Retail and hospitality sectors welcomed increasing footfall and spend in quarter one.
Evelyn Moynihan, CEO of the Kilkenny Group, says the renewal of tourism is evident in both the welcome return of American, Australian and UK accents in stores, as well as growing tourist spend evidenced in the retailer’s international card spend.
“International card spend was at 40% of 2019 levels in February, and this jumped to 59% in March, boosted by Saint Patrick’s Day celebrations. Tourist spend is now back to 87% of pre-Covid levels for April, which is very encouraging”, Moynihan confirmed.
“Kilkenny Design on Nassau Street is our flagship store and is a destination store for overseas tourists, on account of the extent to which we champion traditional and contemporary Irish design and craft pieces”
The retailer, which specialises in Irish craft and design, including jewellery, homewares, fashion and art, reports that the leading visitor countries are still the US and UK, followed by Canada and Australia, which is consistent with 2019 trade.
In related news it has emerged that the Minister for Tourism Catherine Martin, TD, has said that she is pressing for the temporarily reduced VAT rate for tourism and hospitality to be extended further. Introduced to assist in the recovery of the sectors, the 9% rate is due to return to 13.5% at the end of August.
The boats and buses are back
Evelyn Moynihan, CEO, Kilkenny Group
US spend is currently at 79% of 2019 levels for April, and UK spend, the retailer’s second biggest market, is similarly up 11% on 2019 figures for April.
The return of the tourist buses on Nassau Street in Dublin is a joyous sight, the retail CEO said.
“Kilkenny Design on Nassau Street is our flagship store and is a destination store for overseas tourists, on account of the extent to which we champion traditional and contemporary Irish design and craft pieces.”
The Nassau Street retail outlet would have normally recorded a 25:75 split between tourist and domestic consumers, across the year, pre-Covid. From May to September, however, it is a 55% tourist business. Other group stores, particularly around Cork, Kerry and Kilkenny city, are also heavily dependent on tourism.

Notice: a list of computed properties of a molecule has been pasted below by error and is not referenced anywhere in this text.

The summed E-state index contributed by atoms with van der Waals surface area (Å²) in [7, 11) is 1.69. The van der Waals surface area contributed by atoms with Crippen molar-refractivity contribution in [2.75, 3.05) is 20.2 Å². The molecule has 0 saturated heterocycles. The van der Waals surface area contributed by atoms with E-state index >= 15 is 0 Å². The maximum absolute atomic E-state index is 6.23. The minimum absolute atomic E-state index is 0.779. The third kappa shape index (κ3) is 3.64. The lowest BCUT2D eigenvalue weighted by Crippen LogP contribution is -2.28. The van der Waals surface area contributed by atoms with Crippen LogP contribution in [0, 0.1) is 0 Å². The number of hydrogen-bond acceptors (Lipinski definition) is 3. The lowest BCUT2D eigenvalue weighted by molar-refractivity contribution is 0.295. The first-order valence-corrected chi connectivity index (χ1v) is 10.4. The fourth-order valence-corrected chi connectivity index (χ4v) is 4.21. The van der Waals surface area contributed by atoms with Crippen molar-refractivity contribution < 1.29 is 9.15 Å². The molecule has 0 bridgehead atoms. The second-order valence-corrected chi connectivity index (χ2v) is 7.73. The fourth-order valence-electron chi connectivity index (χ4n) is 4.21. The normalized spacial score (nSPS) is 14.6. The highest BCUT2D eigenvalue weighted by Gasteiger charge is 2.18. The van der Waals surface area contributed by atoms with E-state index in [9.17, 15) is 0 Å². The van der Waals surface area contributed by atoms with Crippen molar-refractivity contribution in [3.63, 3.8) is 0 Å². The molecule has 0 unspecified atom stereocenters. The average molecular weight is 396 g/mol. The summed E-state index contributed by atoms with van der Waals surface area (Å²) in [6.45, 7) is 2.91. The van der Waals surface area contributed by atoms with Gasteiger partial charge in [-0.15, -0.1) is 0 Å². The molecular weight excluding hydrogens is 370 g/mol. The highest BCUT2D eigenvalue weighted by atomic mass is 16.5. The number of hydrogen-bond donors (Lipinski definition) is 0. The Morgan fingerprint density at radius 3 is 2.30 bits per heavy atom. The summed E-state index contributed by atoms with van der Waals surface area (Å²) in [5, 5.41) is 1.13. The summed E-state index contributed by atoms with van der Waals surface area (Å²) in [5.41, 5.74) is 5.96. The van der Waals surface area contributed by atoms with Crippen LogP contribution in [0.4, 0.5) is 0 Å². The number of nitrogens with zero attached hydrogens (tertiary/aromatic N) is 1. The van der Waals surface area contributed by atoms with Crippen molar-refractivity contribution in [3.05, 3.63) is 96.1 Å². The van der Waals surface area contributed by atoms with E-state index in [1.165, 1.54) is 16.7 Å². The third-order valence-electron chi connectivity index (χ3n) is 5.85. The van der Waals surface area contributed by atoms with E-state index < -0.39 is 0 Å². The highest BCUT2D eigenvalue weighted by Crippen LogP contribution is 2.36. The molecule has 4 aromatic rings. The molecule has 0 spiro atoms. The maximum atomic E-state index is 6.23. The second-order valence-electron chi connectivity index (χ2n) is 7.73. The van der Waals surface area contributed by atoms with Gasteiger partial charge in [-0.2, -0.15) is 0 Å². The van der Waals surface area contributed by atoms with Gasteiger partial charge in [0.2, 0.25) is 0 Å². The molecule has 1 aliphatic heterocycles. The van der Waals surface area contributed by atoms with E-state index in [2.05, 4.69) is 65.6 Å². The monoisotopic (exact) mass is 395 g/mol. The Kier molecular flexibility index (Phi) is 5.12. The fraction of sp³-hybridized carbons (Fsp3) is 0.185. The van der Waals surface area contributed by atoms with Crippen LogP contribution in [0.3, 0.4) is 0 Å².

Domestic consumer business is also recovering well, thanks to additional new sustainable and athleisure collections, and investment in e-commerce, including a new Kilkenny Design virtual reality store, based on the Nassau Street store.
There is a swell of consumer support for Irish design and locally produced items too, post-Covid, and for more sustainable product, which Kilkenny Design is benefiting from, its CEO reports.
Most sales growth was recorded in the typical tourist purchases, which include Celtic jewellery and contemporary silverwares, Foxford and McNutt of Donegal throws, Waterford Crystal, and both contemporary and traditional Irish art.
The longstanding Kilkenny Group is a €34m business which now includes 17 retail outlets, five restaurants and a thriving online offering, employing 290 people and working with over 250 Irish suppliers.
The recent Failte Ireland From Survival to Recovery seminar in Dublin’s Convention Centre, reported that domestic tourism is also expected to be strong this year, with 80% of last year’s ‘staycationing’ population reporting that they hoped to repeat the experience, particularly availing of more short breaks.
€10m has been invested in a new Keep Discovering Ireland campaign by the national tourism authority.
The seminar also heard that, on international tourism, 83% air passenger recovery is expected by the World Aviation authorities this year, up from just 32% last year.
ITOA, the Irish tour operators’ body, reported that the vast majority of cancelled bookings from 2019 are coming through this year, and that there is even more interest in 2023 bookings.
Approximately 380 cruises are booked into Ireland this year, 93 of which will arrive into Dun Laoghaire in south county Dublin.